Because you're feeling concerned about this, because it seems like you've got some big stuff you're keeping to yourself that is putting a possible wedge in between you, because you're obviously not sure how she might feel about either of these things, and because you make clear you don't feel sure it's right for you not to disclose these things first, it's very clear to me that they're things to talk about with her before you continue being sexual with her, or taking new sexual steps one or both of you consider to be biggies.

I also think that sex or no sex, getting this stuff out of the locked door of your head and heart and out into the open with someone who is obviously important to you is going to leave you feeling a lot better, even if the outcome isn't ideal or what you want.

If you want some helps in having this conversation, I can make some suggestions.

1. You can tell her that you're questioning your orientation, and/or think you might be bisexual. You can tell her what that has meant for you, and what it means to you as of right now. You can make clear to her that you are attracted to her (I'm assuming you are, as you clearly express a sexual interest in her), but that you have been and also might still feel attraction to men (or other women, too, for that matter). You can talk together about both of your feelings about that, and how, if at all, that might factor into your relationship and each of your sexual decisions. You can let her ask any questions she has about this, and answer her honestly as best you can. You can also ask if she's up for talking about her orientation. Heck, for all you know, she's been or is questioning herself.

2. Sometimes people assume that those of us who are bisexual, pansexual or otherwise queer don't want or can't be happy with sexually exclusive relationships with a person of one gender; that we must want or even need open or polyamorous relationships, or partners of any gender we're attracted to to feel satisfied. That's a pretty silly thing to think, mind, when there's no sexual orientation -- including heterosexuality -- that means someone is ONLY or can only be attracted to just one person, ever, but some people still think it. And that's not true for some bisexual or pansexual people, true for others, true for some sometimes, or in some relationships, but not at other times or in other relationships. And what model of relationship someone wants when it comes to exclusivity, and how many partners at a time they want, isn't typically about orientation or about a given sexual orientation in the first place: after all, some straight, gay or lesbian people don't want monogamous relationships or sexual exclusivity, too.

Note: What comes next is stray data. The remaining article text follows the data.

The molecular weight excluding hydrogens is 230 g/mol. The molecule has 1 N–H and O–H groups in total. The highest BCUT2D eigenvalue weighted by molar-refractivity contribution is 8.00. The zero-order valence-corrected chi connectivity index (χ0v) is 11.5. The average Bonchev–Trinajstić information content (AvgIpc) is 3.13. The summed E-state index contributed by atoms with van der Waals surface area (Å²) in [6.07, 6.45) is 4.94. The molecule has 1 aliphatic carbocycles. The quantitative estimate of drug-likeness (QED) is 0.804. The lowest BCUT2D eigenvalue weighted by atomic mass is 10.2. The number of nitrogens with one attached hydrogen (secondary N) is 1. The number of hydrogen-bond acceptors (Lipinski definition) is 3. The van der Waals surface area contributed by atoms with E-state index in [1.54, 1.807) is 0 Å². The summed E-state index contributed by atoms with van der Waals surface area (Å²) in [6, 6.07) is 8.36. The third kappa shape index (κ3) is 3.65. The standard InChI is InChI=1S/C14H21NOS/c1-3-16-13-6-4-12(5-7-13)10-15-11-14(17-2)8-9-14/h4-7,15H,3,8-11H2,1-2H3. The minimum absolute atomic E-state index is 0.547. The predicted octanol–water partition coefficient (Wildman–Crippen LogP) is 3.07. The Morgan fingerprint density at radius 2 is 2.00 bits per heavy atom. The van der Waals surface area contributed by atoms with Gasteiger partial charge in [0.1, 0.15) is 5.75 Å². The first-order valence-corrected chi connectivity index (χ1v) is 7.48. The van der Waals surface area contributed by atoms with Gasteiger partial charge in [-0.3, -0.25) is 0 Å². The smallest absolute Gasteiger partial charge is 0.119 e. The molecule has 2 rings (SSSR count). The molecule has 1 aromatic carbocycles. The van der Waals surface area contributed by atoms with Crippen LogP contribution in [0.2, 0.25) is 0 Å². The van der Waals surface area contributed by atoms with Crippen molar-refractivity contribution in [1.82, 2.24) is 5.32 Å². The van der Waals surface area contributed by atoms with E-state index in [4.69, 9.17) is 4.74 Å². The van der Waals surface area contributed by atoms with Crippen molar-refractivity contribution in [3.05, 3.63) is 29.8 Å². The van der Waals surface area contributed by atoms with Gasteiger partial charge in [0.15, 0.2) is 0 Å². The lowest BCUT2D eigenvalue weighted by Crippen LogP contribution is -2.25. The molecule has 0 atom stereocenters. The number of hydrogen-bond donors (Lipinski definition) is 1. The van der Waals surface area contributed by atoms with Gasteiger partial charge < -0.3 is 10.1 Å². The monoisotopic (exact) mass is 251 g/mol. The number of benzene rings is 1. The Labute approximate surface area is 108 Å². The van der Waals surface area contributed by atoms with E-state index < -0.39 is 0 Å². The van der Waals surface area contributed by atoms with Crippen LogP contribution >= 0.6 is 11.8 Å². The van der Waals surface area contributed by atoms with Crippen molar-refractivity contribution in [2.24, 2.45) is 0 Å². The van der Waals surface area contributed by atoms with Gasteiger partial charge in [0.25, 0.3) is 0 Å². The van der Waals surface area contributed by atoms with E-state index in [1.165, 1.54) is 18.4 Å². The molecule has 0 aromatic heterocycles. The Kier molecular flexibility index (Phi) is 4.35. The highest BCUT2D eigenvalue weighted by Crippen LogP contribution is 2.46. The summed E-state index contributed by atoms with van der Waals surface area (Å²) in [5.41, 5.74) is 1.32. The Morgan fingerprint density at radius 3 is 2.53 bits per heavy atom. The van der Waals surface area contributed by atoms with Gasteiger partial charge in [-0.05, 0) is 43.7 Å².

Talking about what model of relationship we want is an important thing to talk about in relationships or many sexual interactions no matter what our orientation is, including if it is or isn't a question mark. So, this is something sound to talk about no matter what, but given the assumptions so many people tend to make about bisexual folks in this regard, this is probably going to come up as part of your disclosing that regardless. That given, you may as well bring it up, especially since it's a good thing to talk about anyway.

3. On that note, a next conversation to have (talking about all of these things at once would probably be a little much for anyone) can be about what you each want and need when it comes to commitment to this relationship as it stands now and engaging in any given kind of sex together. You can each talk about how you're feeling about this relationship now, and each say what you both think you need in terms of each other's feelings and commitments to feel right about engaging in intercourse or whatever else together. This way, you can each find out where you both stand and can both -- not just you, but her too! -- decide if you can both meet or honor whatever those wants, needs or expectations are. For instance, does she need for you to know or think you want to be with her as a girlfriend forever to feel right about sex with you or not? Does she even feel that way about you? And what do you need in this respect: what kinds of feelings or ideas about this relationship do you feel like you might need her to have, if any, for sex with her to feel right for you?

If you need some extra tools or food for thought to help one or both of you out in even figuring out what you want and need from each other around sex, I'd suggest reading through, and then maybe talking about, the following links: